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Bugs





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PostPosted: Mon Dec 31, 2012 1:04 pm    Post subject: Reply with quote

cosmostein wrote:

My hope is the Hudak that existed during the Harris years is the guy who comes out if he is elected.

He made Harris look like Mulcair, and I would said without question he was the most fiscally conservative PC MPP in caucus by miles.

However the second he started running for leader we started seeing this "family values" guy that really puzzled me?

He is a union buster and a tax slasher;
The type of Premier that would have public sector unions begging for Harris.

The opposition federally accused Harper of a "hidden agenda", my hope is that Hudak in fact has one and we see it soon.


Glad to see this point of view. The thing is, Hudak was considered a prohibitive favourite to win the election, and followed the playbook. He just layed back and let the voters come to him. The problem was that McGuinty's narcissism and lust for power led him to throw 100's of $millions away on saving the 905ers from having a power plant foisted upon them.

Some people -- not me -- think this is good politics. Now we see the consequences.

McGuinty got away with the mess he created out of Caledonia. The equally bad mess he has made out of electrical power is another -- covered up with discount, and all the rest -- he has set us up for spiralling costs in the future. (In my area of Ontario, they aree finishing off the construction of 650 wind turbines, which produces power at four times the cost of nuclear power. What people don't realize is that those wind turbines are owned by a company in Florida, and that all the power is exported to the USA at a loss!)

We can thank our useless media for covering up both of these messes for McGoof. Not just the Toronto Star, but also the CBC. They collaborated at blacking out the truth, keeping the electorate ignorant. That, in part, is Hudak's real failure. He hasn't been able to expose the OLP.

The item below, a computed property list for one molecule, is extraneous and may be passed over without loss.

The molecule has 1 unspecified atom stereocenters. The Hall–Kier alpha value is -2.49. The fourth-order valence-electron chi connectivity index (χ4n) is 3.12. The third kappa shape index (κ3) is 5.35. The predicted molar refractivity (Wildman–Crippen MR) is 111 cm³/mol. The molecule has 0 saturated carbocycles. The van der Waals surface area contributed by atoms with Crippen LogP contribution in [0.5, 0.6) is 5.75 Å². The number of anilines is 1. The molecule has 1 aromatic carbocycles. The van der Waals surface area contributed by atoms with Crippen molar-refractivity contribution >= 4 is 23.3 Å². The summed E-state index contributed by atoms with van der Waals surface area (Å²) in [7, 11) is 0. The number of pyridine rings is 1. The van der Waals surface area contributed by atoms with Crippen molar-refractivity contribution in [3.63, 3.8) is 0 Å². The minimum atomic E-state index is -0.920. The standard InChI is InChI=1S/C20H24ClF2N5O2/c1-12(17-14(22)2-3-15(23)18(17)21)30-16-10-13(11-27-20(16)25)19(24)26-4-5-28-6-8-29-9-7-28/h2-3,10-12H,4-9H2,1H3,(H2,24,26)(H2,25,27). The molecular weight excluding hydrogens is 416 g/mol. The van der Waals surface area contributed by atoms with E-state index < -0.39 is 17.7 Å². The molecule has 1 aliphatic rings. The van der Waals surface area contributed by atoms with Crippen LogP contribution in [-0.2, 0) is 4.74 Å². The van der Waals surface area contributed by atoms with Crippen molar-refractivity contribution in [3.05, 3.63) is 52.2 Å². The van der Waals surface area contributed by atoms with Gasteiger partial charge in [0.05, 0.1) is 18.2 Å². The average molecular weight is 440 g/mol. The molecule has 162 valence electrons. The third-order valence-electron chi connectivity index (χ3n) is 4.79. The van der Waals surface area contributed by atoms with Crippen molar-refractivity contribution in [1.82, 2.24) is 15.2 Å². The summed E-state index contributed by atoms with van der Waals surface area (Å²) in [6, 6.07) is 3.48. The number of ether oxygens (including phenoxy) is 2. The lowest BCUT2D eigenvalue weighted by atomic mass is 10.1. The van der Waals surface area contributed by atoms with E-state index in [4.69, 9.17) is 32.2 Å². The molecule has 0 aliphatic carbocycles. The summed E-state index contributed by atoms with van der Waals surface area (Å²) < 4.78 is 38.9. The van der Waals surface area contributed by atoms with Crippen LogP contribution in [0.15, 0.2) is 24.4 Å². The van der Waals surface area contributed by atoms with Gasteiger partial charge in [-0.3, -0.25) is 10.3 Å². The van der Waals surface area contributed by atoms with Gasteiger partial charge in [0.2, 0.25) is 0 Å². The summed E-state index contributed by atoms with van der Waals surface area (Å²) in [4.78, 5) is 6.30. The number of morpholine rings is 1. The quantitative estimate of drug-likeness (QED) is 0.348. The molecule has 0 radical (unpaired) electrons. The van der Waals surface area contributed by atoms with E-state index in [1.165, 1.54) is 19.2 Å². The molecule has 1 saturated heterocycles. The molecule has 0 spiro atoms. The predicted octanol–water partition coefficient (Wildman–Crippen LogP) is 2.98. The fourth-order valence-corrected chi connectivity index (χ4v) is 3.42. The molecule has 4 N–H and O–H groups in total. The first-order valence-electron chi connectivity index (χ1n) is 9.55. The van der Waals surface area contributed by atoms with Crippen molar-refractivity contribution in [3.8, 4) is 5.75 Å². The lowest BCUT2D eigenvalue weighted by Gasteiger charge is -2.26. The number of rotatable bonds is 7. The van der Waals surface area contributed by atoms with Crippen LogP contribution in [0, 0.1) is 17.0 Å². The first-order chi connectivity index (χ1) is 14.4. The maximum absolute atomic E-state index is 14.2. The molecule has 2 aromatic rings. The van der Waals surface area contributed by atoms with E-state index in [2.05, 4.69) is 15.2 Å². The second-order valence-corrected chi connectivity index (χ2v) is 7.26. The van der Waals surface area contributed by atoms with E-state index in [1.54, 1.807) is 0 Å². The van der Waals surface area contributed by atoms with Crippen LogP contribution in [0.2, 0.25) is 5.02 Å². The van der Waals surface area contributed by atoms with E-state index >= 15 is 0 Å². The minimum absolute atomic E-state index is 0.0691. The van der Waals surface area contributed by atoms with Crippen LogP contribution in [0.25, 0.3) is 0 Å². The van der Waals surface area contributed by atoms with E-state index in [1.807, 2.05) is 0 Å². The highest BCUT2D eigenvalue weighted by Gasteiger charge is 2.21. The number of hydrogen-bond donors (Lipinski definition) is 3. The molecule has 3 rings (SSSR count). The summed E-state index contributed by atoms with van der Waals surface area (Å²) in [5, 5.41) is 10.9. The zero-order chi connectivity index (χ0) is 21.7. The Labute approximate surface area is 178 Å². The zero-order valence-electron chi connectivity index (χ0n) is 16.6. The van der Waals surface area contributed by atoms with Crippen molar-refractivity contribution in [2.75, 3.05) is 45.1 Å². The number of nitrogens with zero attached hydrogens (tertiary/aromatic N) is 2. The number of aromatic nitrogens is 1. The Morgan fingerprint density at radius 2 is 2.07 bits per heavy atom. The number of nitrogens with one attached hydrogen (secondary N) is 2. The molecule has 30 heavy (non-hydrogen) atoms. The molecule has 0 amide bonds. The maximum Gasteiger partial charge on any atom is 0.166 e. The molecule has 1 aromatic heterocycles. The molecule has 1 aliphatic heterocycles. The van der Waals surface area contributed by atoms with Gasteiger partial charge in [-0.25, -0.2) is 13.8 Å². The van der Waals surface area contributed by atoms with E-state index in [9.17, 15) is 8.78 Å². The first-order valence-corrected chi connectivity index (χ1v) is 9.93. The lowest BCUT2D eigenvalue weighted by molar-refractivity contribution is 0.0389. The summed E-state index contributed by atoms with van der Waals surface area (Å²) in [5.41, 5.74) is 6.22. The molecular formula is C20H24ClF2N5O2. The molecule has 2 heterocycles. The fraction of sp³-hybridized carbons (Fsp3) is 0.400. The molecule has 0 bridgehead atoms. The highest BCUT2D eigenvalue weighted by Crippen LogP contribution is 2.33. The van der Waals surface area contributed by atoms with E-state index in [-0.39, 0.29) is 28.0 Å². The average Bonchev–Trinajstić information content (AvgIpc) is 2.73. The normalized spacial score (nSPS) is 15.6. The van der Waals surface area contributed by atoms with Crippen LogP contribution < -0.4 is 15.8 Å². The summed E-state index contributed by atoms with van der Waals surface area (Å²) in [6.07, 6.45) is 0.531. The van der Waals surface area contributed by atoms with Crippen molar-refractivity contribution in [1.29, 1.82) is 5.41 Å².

Why don't we throw the playbook away (since it hasn't been working anyway), and express the righteous indignation that these messes deserve? Complete with graphics that illustrate the pile of waste McGoof is creating.
cosmostein





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PostPosted: Mon Jan 07, 2013 11:12 am    Post subject: Reply with quote

The problem was that Hudak didn't effectively sell the platform.
This was also Horwath's issue.

Both opposition parties were so sure that the OLP would be turfed it appeared for the first two weeks of the campaign they all kept their powder dry and allowed the Liberals to define what the balance of the election would be about.

Hudak needs to embrace the fact that public sector unions hate him, just as Mike Harris did.
That's the first step to move in the right direction.
Bugs





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PostPosted: Mon Jan 07, 2013 7:13 pm    Post subject: Reply with quote

Those unions probably aren't too enchanted with McGoof anymore, either ...

That leaves only the media on his side.
Bugs





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PostPosted: Mon Jan 07, 2013 8:17 pm    Post subject: Reply with quote

Those unions probably aren't too enchanted with McGoof anymore, either ...
cosmostein





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PostPosted: Tue Jan 08, 2013 11:13 am    Post subject: Reply with quote

Bugs wrote:
Those unions probably aren't too enchanted with McGoof anymore, either ...

That leaves only the media on his side.


Let the Unions back Horwath;

The NDP has no traction outside of the 416 and a new select pockets around Ontario, their inflated Provincial number reflects something to the effect of 22 seats because they are so popular in the 416 core.

Harris basically swept the 905's after Bill 160 and all the teacher protests of the late 1990's because there isn't actually much favorable Union Sentiment there.

Hudak has been extremely effective at appealing to rural voters and non-416/905 suburban voters. He just needs to grown in the exact same fashion that Harper did over his progress in Ontario.
Progressive Tory





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PostPosted: Thu Jan 10, 2013 5:37 am    Post subject: Reply with quote

It seems Wynne could pull this one off.
Progressive Tory





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PostPosted: Thu Jan 10, 2013 9:47 am    Post subject: Reply with quote

Murray is now expected to drop out and throw his support behind Wynne. I think she has a good chance of taking this thing now, but will all depend on where the no-shots will go.
machiavelli





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PostPosted: Fri Jan 11, 2013 1:04 pm    Post subject: Reply with quote

PROGRESSIVE NANNY STATE FROM CRADLE TO CRAVE

Comrade McGuinty, the serial tax hiker, has relinquished Ontario ’s position as Canada ’s economic engine, and has distorted it into a fiscal and economic mediocrity resulting from his moronic expansion of spending, ever increasing debt, tax increases, regulatory overkill, and his catering to big unionism.